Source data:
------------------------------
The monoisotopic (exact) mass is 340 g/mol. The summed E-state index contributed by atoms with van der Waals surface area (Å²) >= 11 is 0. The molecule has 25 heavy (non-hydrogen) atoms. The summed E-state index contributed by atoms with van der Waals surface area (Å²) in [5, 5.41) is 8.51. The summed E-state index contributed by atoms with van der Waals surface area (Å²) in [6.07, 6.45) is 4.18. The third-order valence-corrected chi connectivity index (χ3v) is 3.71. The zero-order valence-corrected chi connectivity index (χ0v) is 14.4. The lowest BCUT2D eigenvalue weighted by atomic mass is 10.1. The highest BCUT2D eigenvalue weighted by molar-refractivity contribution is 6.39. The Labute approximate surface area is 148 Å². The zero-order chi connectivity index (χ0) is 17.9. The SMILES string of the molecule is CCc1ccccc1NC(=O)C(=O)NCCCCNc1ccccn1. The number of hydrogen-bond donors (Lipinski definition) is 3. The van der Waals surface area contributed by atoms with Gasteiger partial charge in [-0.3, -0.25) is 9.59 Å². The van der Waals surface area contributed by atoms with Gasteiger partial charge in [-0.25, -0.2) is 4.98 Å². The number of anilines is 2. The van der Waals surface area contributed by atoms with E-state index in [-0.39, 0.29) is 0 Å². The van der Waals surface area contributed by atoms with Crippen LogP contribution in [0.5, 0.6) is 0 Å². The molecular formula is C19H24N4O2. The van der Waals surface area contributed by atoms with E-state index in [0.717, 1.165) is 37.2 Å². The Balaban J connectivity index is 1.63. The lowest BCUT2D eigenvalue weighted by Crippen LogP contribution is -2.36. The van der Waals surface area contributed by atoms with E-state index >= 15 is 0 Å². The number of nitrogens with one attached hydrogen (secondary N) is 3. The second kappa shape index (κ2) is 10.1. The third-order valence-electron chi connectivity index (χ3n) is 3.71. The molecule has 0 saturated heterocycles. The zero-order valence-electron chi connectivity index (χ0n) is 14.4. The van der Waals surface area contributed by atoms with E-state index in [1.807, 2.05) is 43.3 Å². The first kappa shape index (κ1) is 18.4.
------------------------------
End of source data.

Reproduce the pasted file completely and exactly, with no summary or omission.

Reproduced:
The monoisotopic (exact) mass is 340 g/mol. The summed E-state index contributed by atoms with van der Waals surface area (Å²) >= 11 is 0. The molecule has 25 heavy (non-hydrogen) atoms. The summed E-state index contributed by atoms with van der Waals surface area (Å²) in [5, 5.41) is 8.51. The summed E-state index contributed by atoms with van der Waals surface area (Å²) in [6.07, 6.45) is 4.18. The third-order valence-corrected chi connectivity index (χ3v) is 3.71. The zero-order valence-corrected chi connectivity index (χ0v) is 14.4. The lowest BCUT2D eigenvalue weighted by atomic mass is 10.1. The highest BCUT2D eigenvalue weighted by molar-refractivity contribution is 6.39. The Labute approximate surface area is 148 Å². The zero-order chi connectivity index (χ0) is 17.9. The SMILES string of the molecule is CCc1ccccc1NC(=O)C(=O)NCCCCNc1ccccn1. The number of hydrogen-bond donors (Lipinski definition) is 3. The van der Waals surface area contributed by atoms with Gasteiger partial charge in [-0.3, -0.25) is 9.59 Å². The van der Waals surface area contributed by atoms with Gasteiger partial charge in [-0.25, -0.2) is 4.98 Å². The number of anilines is 2. The van der Waals surface area contributed by atoms with E-state index in [-0.39, 0.29) is 0 Å². The van der Waals surface area contributed by atoms with Crippen LogP contribution in [0.5, 0.6) is 0 Å². The molecular formula is C19H24N4O2. The van der Waals surface area contributed by atoms with E-state index in [0.717, 1.165) is 37.2 Å². The Balaban J connectivity index is 1.63. The lowest BCUT2D eigenvalue weighted by Crippen LogP contribution is -2.36. The van der Waals surface area contributed by atoms with E-state index >= 15 is 0 Å². The number of nitrogens with one attached hydrogen (secondary N) is 3. The second kappa shape index (κ2) is 10.1. The third-order valence-electron chi connectivity index (χ3n) is 3.71. The molecule has 0 saturated heterocycles. The zero-order valence-electron chi connectivity index (χ0n) is 14.4. The van der Waals surface area contributed by atoms with E-state index in [1.807, 2.05) is 43.3 Å². The first kappa shape index (κ1) is 18.4.